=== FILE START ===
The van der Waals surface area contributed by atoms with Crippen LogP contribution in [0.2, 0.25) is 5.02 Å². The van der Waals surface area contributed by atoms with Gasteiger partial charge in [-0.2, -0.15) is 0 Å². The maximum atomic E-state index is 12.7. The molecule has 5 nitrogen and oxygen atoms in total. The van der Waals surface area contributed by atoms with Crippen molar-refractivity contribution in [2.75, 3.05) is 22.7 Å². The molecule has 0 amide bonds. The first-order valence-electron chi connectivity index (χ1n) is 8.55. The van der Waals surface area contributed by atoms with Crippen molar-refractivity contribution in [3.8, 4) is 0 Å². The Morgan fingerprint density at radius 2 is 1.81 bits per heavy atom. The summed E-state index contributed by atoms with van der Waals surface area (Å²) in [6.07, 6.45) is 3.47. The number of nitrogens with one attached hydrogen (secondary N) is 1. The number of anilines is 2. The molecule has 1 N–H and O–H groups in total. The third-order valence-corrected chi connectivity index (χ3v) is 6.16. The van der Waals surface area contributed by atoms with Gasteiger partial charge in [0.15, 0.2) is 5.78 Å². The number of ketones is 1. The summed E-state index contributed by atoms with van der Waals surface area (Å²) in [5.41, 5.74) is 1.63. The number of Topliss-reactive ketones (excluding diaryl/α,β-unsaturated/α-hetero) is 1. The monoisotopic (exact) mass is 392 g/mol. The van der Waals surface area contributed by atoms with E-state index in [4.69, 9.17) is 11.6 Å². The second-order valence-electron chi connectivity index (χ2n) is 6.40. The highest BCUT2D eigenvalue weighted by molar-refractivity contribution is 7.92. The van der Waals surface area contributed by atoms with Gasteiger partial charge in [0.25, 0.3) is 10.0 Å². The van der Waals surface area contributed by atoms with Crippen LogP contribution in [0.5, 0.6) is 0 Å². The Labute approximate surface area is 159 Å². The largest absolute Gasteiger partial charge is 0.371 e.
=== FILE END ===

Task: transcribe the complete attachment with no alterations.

The van der Waals surface area contributed by atoms with Crippen LogP contribution in [0.2, 0.25) is 5.02 Å². The van der Waals surface area contributed by atoms with Gasteiger partial charge in [-0.2, -0.15) is 0 Å². The maximum atomic E-state index is 12.7. The molecule has 5 nitrogen and oxygen atoms in total. The van der Waals surface area contributed by atoms with Crippen molar-refractivity contribution in [2.75, 3.05) is 22.7 Å². The molecule has 0 amide bonds. The first-order valence-electron chi connectivity index (χ1n) is 8.55. The van der Waals surface area contributed by atoms with Crippen molar-refractivity contribution in [3.8, 4) is 0 Å². The Morgan fingerprint density at radius 2 is 1.81 bits per heavy atom. The summed E-state index contributed by atoms with van der Waals surface area (Å²) in [6.07, 6.45) is 3.47. The number of nitrogens with one attached hydrogen (secondary N) is 1. The number of anilines is 2. The molecule has 1 N–H and O–H groups in total. The third-order valence-corrected chi connectivity index (χ3v) is 6.16. The van der Waals surface area contributed by atoms with Gasteiger partial charge in [0.15, 0.2) is 5.78 Å². The number of ketones is 1. The summed E-state index contributed by atoms with van der Waals surface area (Å²) in [5.41, 5.74) is 1.63. The number of Topliss-reactive ketones (excluding diaryl/α,β-unsaturated/α-hetero) is 1. The monoisotopic (exact) mass is 392 g/mol. The van der Waals surface area contributed by atoms with E-state index in [4.69, 9.17) is 11.6 Å². The second-order valence-electron chi connectivity index (χ2n) is 6.40. The highest BCUT2D eigenvalue weighted by molar-refractivity contribution is 7.92. The van der Waals surface area contributed by atoms with Gasteiger partial charge in [0.25, 0.3) is 10.0 Å². The van der Waals surface area contributed by atoms with Crippen LogP contribution in [0.5, 0.6) is 0 Å². The Labute approximate surface area is 159 Å². The largest absolute Gasteiger partial charge is 0.371 e.